The Grand Budapest Hotel

As the patron saint of cinematic hipsterism, writer-director Wes Anderson is known for making films that, even when set in the present day, have an aura of timelessness about them. The dialogue may be arch and modern, but the diorama-like sets and symmetrical shot compositions suggest the formality of a bygone era — possibly one that never actually existed.

That out-of-time feeling has never been stronger than in Anderson’s latest film, “The Grand Budapest Hotel,” a droll and wistful yarn set in a story-book version of 1930s Europe, where the last remnants of a polite society are about to be lost to the ravages of war. To mask the imminent tragedy with whimsy (another Anderson specialty), the story takes place not in Poland but in the fictional Republic of Zubrowka, and not with the looming threat of Nazis but of something called the Zig Zag Division (whose ZZ logo will look familiar).

Thus a half-step removed from reality, we can enjoy the adventures of one Gustave H. (Ralph Fiennes), concierge at Zubrowka’s stately Grand Budapest Hotel and a strict proponent of manners that are already becoming old-fashioned. A gracious, charming servant, Gustave proudly represents the hotel with dignity, earning loyalty from staff and guests alike. He is also known to woo the old widows who visit the Grand Budapest, including Madame D. (Tilda Swinton), whose death triggers the revelation that she has bequeathed a valuable painting to Gustave, angering her villainous son, Dmitri (Adrien Brody).

This is all related to us some years later by Zero Moustafa (F. Murray Abraham), now the owner of the Grand Budapest but in 1932 a mere lobby boy. A refugee from a war-torn country, teenage Zero (played by Tony Revolori) is eager to absorb all the wisdom Gustave can share with him, and he becomes the concierge’s faithful sidekick and assistant. The story goes on to include a brass-knuckled thug (Willem Dafoe), a winsome bakery girl (Saoirse Ronan), a prison break, a secret network of hotel concierges, and the usual parade of deadpan Andersonian hijinks and character actors (including Bill Murray, Harvey Keitel, Jeff Goldblum, Edward Norton, Mathieu Amalric, Jude Law, Jason Schwartzman, and Tom Wilkinson).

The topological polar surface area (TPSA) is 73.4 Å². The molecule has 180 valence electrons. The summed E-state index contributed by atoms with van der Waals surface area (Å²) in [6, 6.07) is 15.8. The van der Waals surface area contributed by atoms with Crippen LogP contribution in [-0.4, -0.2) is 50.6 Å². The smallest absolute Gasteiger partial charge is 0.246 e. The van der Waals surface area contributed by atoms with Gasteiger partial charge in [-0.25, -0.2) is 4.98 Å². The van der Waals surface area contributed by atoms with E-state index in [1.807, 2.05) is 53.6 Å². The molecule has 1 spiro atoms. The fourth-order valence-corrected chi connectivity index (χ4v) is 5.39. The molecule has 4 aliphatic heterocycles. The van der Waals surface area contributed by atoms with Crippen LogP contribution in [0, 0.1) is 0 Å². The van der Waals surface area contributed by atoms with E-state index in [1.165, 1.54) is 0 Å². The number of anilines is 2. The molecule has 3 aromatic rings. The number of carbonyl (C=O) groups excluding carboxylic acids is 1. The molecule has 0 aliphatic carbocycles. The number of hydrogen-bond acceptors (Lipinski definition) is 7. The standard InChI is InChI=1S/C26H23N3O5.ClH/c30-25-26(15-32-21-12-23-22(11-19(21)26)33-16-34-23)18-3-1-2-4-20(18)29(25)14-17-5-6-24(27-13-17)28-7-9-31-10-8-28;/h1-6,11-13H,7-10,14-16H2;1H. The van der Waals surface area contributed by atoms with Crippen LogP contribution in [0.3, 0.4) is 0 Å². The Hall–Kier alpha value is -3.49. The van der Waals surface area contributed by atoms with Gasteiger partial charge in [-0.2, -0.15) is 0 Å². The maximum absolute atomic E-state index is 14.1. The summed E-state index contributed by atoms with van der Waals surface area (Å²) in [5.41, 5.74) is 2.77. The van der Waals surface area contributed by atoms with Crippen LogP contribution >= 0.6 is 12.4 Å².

Fiennes is impeccable as the genteel Gustave, a delicate man who calls everyone “darling” and is, according to Zero, “the most liberally perfumed man I had ever encountered.” Gustave’s old-world manners are his guiding principle, even as the world around him changes. His bisexuality, alluded to but explicitly mentioned only in passing, adds to the sense that he doesn’t quite fit anywhere. He’s eager to please: “Rudeness is merely the expression of fear,” he tells his hotel staff. “People fear they won’t get what they want.” That’s a quaint way of looking at things, especially on the eve of war.

That theme — semi-ironic merriment against a backdrop of sadness — runs through most of Anderson’s films, more overtly in some than in others. Anderson says “Grand Budapest” was inspired by the writings of Viennese author Stefan Zweig, and that the character of Gustave was based partially on Zweig. But Gustave is also a reflection of Anderson himself, or at least of the Anderson we know through his films: mannered, quirky, fussy, affected, eminently relatable yet not quite realistic, and possibly born in the wrong century.

“Grand Budapest Hotel” is funny, if not gut-busting, and well-executed, if not a masterpiece. It has some odd, random cruelty (what is it with Anderson and animals lately?), and an emotional detachment that’s even stronger than usual. It isn’t as easy to fall in love with this one as with, say, “Rushmore” or “The Royal Tenenbaums.” But as twee, immaculate comedies go, it’s a winner.

B+ (1 hr., 40 min.; R, about 10 F-words, a fleeting glimpse of nudity, some violent images.)

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